Wingreen might be most recognized for his role as Archie’s bartender, Harry Snowden, on the CBS sitcom All in the Family. He continued in the role on the spin-off, Archie Bunker’s Place, until CBS cancelled it after four seasons.
Between 1987 and 1991, Wingreen also had a recurring role as a judge on Matlock, before NBC cancelled the drama. ABC revived it, but Wingreen did not return. His last TV credit, before retiring in his mid-70s was on Carroll O’Connor’s In the Heat of the Night TV series.
A successful character actor, Wingreen’s TV career stretches back to the 1950s. In the early 1960s, he wrote a handful of TV episodes for series including 77 Sunset Strip, The Greatest Show on Earth, and The Wild Wild West.
Throughout his career, Wingreen returned to several TV shows in more than one role, including The Twilight Zone, The Outer Limits, and Love, American Style. Wingreen’s repeat guest turns were not only confined to anthology series, though.
Wingreen filled more than one role on continuing series like The Many Loves of Dobie Gillis, Dr. Kildare, The Man from UNCLE, and Mission Impossible. He was cast on The Fugitive, The FBI, and the Ironside TV series, in six distinct roles, for each series.
Wingreen’s multiple appearances on The Untouchables is an interesting case. His first appearance was as Turner, in the 1960 episode, “The Mark of Cain.” During 1961, the actor then appeared in four episodes as Police Captain Dorset. Between 1962 and 1963, he then filled three more roles on the ABC crime drama.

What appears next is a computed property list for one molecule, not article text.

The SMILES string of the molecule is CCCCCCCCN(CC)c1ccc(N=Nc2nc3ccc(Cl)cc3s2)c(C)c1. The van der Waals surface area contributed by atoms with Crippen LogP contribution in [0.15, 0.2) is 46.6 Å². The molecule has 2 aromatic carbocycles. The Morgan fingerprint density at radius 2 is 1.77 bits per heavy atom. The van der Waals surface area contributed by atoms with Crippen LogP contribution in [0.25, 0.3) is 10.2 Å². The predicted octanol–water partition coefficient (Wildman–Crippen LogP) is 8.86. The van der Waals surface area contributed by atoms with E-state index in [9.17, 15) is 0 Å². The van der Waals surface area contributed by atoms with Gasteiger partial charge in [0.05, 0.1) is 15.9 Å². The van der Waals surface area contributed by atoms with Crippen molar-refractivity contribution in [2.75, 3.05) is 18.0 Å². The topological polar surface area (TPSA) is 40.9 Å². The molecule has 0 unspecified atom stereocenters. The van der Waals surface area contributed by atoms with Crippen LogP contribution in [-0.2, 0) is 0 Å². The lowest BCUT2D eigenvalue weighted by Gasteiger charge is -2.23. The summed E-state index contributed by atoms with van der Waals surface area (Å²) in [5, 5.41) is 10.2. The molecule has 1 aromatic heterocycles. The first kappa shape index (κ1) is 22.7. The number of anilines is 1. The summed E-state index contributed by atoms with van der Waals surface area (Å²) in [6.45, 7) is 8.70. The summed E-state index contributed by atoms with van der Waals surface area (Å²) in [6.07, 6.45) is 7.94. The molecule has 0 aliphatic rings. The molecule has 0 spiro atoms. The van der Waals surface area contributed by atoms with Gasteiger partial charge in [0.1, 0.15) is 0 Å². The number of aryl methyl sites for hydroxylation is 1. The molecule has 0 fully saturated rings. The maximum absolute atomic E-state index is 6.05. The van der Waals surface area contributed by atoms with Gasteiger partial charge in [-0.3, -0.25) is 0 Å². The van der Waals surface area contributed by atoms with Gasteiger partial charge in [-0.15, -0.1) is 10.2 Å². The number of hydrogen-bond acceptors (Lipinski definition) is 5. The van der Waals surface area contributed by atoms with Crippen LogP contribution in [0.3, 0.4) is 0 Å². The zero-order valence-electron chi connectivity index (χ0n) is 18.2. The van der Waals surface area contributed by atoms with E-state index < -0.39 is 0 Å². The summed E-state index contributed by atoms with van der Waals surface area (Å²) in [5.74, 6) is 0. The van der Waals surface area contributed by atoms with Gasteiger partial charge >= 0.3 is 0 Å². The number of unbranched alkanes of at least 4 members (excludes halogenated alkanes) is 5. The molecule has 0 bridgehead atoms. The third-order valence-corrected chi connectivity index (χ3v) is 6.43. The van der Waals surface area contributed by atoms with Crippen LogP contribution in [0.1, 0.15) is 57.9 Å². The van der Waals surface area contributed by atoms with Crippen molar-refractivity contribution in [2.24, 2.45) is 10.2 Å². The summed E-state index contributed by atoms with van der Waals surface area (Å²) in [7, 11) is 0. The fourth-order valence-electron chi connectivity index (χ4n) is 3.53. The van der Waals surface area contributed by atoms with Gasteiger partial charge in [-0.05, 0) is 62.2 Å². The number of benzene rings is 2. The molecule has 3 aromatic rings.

Here is more on Wingreen’s life and career, from The Hollywood Reporter:
On The Empire Strikes Back (1980), Wingreen auditioned for the part of Yoda. He didn’t get that role (Frank Oz did), but he was given four lines of dialogue spoken by the masked Boba Fett, the feared bounty hunter who captures Han Solo (Harrison Ford).
“I think the actual work, aside from the hellos and goodbyes and all that, could have been no more than 10 minutes,” he said. He received no credit for his work (it didn’t become publicly known that the voice was his until about 2000) and lamented that he received no residuals for the performance — especially since it’s Wingreen heard on some Boba Fett action figures.
The son of a tailor, Wingreen was born Oct. 9, 1920, in Brooklyn and raised in the Howard Beach neighborhood of Queens. He wanted to be a sportswriter and attended Brooklyn College, where he took his first acting class. His first show business job was with a marionette company.
After serving in World War II, Wingreen was one of the founders of the famed Circle in the Square theater company in New York’s Greenwich Village, and he appeared for the first time on Broadway in two 1954 plays: The Girl on the Via Flaminia and Fragile Fox.
In 1956, Wingreen starred on the first installment of the CBS anthology series Playhouse 90, an episode that was written by future Twilight Zone creator Rod Serling.
He made his movie debut in The Bravados (1958), starring Gregory Peck, and also appeared on the big screen in A Guide for the Married Man (1967), Marlowe (1969), They Only Kill Their Masters (1972), The Terminal Man (1974), Oh, God! You Devil (1984).
He retired after appearances on Seinfeld and In the Heat of the Night in the 1990s.
In addition to his son, survivors include two grandchildren and his sister, Harriet Wingreen, for decades an orchestra pianist for the New York Philharmonic.
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